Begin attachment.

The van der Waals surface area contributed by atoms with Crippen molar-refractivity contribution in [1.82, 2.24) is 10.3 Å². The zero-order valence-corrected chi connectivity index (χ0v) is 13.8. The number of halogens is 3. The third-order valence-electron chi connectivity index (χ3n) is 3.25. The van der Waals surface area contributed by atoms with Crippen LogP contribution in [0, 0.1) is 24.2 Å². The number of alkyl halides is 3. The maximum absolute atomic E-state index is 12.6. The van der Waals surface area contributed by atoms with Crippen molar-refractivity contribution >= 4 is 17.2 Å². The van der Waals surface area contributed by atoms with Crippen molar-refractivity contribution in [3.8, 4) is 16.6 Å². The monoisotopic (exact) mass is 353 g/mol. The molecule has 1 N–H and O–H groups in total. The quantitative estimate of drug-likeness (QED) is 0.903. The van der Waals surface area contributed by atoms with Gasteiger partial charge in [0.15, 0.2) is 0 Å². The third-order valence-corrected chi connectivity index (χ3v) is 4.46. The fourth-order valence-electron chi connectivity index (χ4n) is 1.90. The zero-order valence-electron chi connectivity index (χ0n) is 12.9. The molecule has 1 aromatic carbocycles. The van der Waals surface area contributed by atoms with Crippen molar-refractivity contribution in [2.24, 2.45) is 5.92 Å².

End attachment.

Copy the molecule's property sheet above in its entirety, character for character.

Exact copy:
The van der Waals surface area contributed by atoms with Crippen molar-refractivity contribution in [1.82, 2.24) is 10.3 Å². The zero-order valence-corrected chi connectivity index (χ0v) is 13.8. The number of halogens is 3. The third-order valence-electron chi connectivity index (χ3n) is 3.25. The van der Waals surface area contributed by atoms with Crippen LogP contribution in [0, 0.1) is 24.2 Å². The number of alkyl halides is 3. The maximum absolute atomic E-state index is 12.6. The van der Waals surface area contributed by atoms with Crippen molar-refractivity contribution >= 4 is 17.2 Å². The van der Waals surface area contributed by atoms with Crippen molar-refractivity contribution in [3.8, 4) is 16.6 Å². The monoisotopic (exact) mass is 353 g/mol. The molecule has 1 N–H and O–H groups in total. The quantitative estimate of drug-likeness (QED) is 0.903. The van der Waals surface area contributed by atoms with Gasteiger partial charge in [0.15, 0.2) is 0 Å². The third-order valence-corrected chi connectivity index (χ3v) is 4.46. The fourth-order valence-electron chi connectivity index (χ4n) is 1.90. The zero-order valence-electron chi connectivity index (χ0n) is 12.9. The molecule has 1 aromatic carbocycles. The van der Waals surface area contributed by atoms with Crippen molar-refractivity contribution in [2.24, 2.45) is 5.92 Å².